This was back in the '80s when the health club industry was in its infancy. When only real enthusiasts and true believers would consider joining one, for everyone else, the thing to do was to watch a Jane Fonda workout video or squeeze a Bullworker (remember those?).

My American Dream

At the time, I worked in North America and led a small team of experts in exercise physiology. We aimed to develop techniques for helping people recognise and respond to the fantastic benefits of a health and fitness club.

And for quite a time we struggled.

In late 1987, I took a scenic nine-hour drive from Tennessee to North Carolina. In between stops at near-forgotten gas stations, mostly run by old-timers full of southern charm and with a penchant for promoting bags of soft peanuts soaked in barrels of brine, I had time to reflect on the findings from some 2700+ interviews.

As I snaked through the foggy foothills of the Blue Ridge Mountains, a simple truth grabbed hold of me and for a while wouldn't let go.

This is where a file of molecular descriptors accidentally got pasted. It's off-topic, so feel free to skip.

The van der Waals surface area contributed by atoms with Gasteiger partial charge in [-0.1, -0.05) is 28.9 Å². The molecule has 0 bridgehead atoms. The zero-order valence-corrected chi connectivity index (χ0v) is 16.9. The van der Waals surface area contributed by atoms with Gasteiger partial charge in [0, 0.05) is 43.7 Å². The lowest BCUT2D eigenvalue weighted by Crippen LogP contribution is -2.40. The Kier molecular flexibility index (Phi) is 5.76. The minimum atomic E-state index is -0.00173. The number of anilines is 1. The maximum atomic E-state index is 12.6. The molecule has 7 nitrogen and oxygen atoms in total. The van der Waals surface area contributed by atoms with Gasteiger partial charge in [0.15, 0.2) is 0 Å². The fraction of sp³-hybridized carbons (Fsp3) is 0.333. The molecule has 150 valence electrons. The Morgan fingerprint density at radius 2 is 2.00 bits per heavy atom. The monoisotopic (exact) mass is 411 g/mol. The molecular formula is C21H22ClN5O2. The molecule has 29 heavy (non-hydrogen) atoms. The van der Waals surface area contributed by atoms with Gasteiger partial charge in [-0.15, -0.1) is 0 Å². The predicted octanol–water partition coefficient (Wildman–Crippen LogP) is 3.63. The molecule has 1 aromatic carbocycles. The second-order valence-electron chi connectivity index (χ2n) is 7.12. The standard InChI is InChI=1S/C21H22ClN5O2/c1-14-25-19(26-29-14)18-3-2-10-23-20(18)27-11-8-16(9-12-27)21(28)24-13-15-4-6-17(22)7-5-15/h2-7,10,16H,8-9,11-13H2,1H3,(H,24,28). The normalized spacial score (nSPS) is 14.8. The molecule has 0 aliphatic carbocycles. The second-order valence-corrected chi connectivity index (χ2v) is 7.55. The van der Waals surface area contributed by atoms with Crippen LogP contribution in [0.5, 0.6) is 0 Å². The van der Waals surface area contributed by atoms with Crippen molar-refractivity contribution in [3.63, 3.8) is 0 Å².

Before we can face our futures, we are compelled to eliminate fear and anxiety about what we may encounter. We do what we can to fill in gaps in our understanding and where possible, rid ourselves of doubt over what lies ahead. For gaps that remain, we engage our imaginations. 

The imagined futures we create, rarely offer the familiarity, comfort, or appeal of our current realities. Then its no surprise we choose our current realities over the uncertain futures imagined by others.

For my work in the health club industry, this translated into thousands of people rejecting a healthier and happier lifestyle.

A few hours later, I broke through the fog and made a stop beside the awe-inspiring Lake Lure. Lake Lure, I later discovered, was the location for the filming of the Dirty Dancing movie.